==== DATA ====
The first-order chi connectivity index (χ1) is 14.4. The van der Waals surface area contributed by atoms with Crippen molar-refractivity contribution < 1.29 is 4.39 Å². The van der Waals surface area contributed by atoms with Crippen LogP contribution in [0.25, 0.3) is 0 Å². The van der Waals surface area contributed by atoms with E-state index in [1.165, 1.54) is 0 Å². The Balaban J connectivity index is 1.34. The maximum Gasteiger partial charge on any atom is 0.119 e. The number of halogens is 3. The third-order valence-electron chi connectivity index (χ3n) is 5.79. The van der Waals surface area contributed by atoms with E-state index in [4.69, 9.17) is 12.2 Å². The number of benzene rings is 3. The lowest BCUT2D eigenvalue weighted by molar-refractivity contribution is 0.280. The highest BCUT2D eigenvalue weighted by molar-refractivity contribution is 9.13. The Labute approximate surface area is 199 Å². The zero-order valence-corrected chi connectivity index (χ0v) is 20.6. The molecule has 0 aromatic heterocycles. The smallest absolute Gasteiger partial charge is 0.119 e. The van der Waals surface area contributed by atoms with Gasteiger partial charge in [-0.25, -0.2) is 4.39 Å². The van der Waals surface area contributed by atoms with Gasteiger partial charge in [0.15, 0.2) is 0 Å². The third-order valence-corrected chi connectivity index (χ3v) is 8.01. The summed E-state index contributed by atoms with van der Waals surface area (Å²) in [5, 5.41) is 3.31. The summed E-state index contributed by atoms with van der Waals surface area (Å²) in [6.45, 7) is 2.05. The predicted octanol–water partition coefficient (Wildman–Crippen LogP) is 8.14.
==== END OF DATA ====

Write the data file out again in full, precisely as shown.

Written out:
The first-order chi connectivity index (χ1) is 14.4. The van der Waals surface area contributed by atoms with Crippen molar-refractivity contribution < 1.29 is 4.39 Å². The van der Waals surface area contributed by atoms with Crippen LogP contribution in [0.25, 0.3) is 0 Å². The van der Waals surface area contributed by atoms with E-state index in [1.165, 1.54) is 0 Å². The Balaban J connectivity index is 1.34. The maximum Gasteiger partial charge on any atom is 0.119 e. The number of halogens is 3. The third-order valence-electron chi connectivity index (χ3n) is 5.79. The van der Waals surface area contributed by atoms with E-state index in [4.69, 9.17) is 12.2 Å². The number of benzene rings is 3. The lowest BCUT2D eigenvalue weighted by molar-refractivity contribution is 0.280. The highest BCUT2D eigenvalue weighted by molar-refractivity contribution is 9.13. The Labute approximate surface area is 199 Å². The zero-order valence-corrected chi connectivity index (χ0v) is 20.6. The molecule has 0 aromatic heterocycles. The smallest absolute Gasteiger partial charge is 0.119 e. The van der Waals surface area contributed by atoms with Gasteiger partial charge in [-0.25, -0.2) is 4.39 Å². The van der Waals surface area contributed by atoms with Gasteiger partial charge in [0.15, 0.2) is 0 Å². The third-order valence-corrected chi connectivity index (χ3v) is 8.01. The summed E-state index contributed by atoms with van der Waals surface area (Å²) in [5, 5.41) is 3.31. The summed E-state index contributed by atoms with van der Waals surface area (Å²) in [6.45, 7) is 2.05. The predicted octanol–water partition coefficient (Wildman–Crippen LogP) is 8.14.